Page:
Sunday, July 23, 2017

Little Free Library Tour, Boerne, Texas

Touring Texas 


If you read my last post, you know that we just went to San Antonio, Texas on vacation. 

And if you’ve followed some of my regular posts, you also know that I’m a huge fan of Little Free Libraries and have made several Little Library tours.  This trip was no exception, though my tour was reduced to visiting only two libraries in Boerne, a little town north of San Antonio, and they happen to be right close to each other.

Here’s the first one and it’s a showpiece!  Check out this awesome little phone booth.



I left The Persian Pickle Club by Sandra Dallas (one of my favorite reads) and took Tears of the Giraffe by Alexander Smith. (Part of the popular detective series, a few of which I've enjoyed in the past.)



The second Little Free Library was right next to The Bear Moon Bakery and Cafe. Unfortunately, it was already closed. It looks like a pretty cool place.  The Little Free Library was open, though and I left a charming book, Saving CeeCee Honeycutt by Beth Hoffman.  



Boerne (pronounced Bernie) is about 36 miles north of San Antonio. Our main reason for visiting Boerne was the Cibolo Nature Center. It’s a nature preserve with walking trails through various vegetation including tall native grasses, woodlands, and our destination, the Cibolo Creek Trail. Towering cedars are anchored in a creek which makes you feel like you’re in a different world. I’ve never been to the Okefenokee Swamps in Georgia, but I’ve seen a few pictures, and the Cibolo Creek Trail reminds me of a mini, mini, miniature of it.   Gnarled roots crowd over each other like snakes in a pit of water.  It’s very unique.  We came just as the park was closing, so we didn’t have much time to see anything else, but that was worth the stop.


Another noteworthy stop north of San Antonio is the Natural Bridge Caverns.  We took a tour 180 feet down into the caverns which are filled with jaw-dropping geological formations: stalactites, stalagmites, and flowstones. Some of the configurations have names like fried eggs, bacon, curtains, draperies, and soda straws.  It’s an impressive sight to see over walkways, stairs, and even a bridge high above the massive natural structures.  Pools of water have a glowing green appearance. It’s something I imagine to be right out of a scene from Jules Verne’s A Journey to the Center of the Earth.   One of the chambers is as big as three football fields! We had been on a couple other cave tours, Jewel Cave and Wind Cave, both in South Dakota.  On those tours it got a bit chilly inside, so we were sure to take our sweaters with us this time, too.  Maybe we should have taken a clue from all the others around us with shorts and tank tops, because the cave is 70 degrees with 99 percent humidity.  It is like walking in a sauna!!  Next time, no sweaters.  Also I’ll be sure to bring tennis shoes, instead of just the sandals I had packed.  The walkways are sometimes steep and mostly wet, so it makes for a precarious hike without the right shoes.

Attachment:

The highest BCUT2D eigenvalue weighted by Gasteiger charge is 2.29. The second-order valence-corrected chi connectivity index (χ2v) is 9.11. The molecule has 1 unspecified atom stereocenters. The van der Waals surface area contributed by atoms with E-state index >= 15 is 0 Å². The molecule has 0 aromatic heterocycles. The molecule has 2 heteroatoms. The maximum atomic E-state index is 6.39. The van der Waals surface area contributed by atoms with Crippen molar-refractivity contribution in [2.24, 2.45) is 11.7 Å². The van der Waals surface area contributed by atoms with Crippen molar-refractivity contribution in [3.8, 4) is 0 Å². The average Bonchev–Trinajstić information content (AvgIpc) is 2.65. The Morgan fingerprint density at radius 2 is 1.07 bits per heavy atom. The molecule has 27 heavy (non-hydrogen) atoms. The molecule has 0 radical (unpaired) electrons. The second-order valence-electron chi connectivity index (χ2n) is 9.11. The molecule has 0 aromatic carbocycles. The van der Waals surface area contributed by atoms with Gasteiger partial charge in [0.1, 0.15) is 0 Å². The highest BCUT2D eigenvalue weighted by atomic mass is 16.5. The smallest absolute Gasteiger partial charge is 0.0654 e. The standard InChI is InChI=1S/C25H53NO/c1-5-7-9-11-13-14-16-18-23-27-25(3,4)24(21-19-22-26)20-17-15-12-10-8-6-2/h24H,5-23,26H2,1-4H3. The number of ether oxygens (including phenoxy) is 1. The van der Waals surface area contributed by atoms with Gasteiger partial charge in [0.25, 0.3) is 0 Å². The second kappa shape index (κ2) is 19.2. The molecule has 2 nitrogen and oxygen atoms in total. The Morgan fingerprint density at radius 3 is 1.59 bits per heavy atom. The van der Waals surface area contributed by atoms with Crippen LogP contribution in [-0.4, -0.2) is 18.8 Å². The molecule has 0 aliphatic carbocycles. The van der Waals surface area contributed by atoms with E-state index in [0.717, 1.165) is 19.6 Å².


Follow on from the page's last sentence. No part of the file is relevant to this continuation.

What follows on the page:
There are additional family-friendly attractions which we did not take advantage of.  The Canopy Explorer Course is a 60-foot, four-tiered wooden structure where adventure seekers climb and grapple their way to the top with safety lines attached to them. Other separately priced features include gem and fossil mining as well as zip lines.  As if that isn’t enough, there is also a Safari Park right next door.  This is definitely a place families could spend a lot of time (and money) at.


Other Little Free Library Tours:


Happy Reading,
Happy Little Free Library Hunting, and
Happy Traveling,

Annette



Questions or comments?  Email Readinginthegarden@gmail.com

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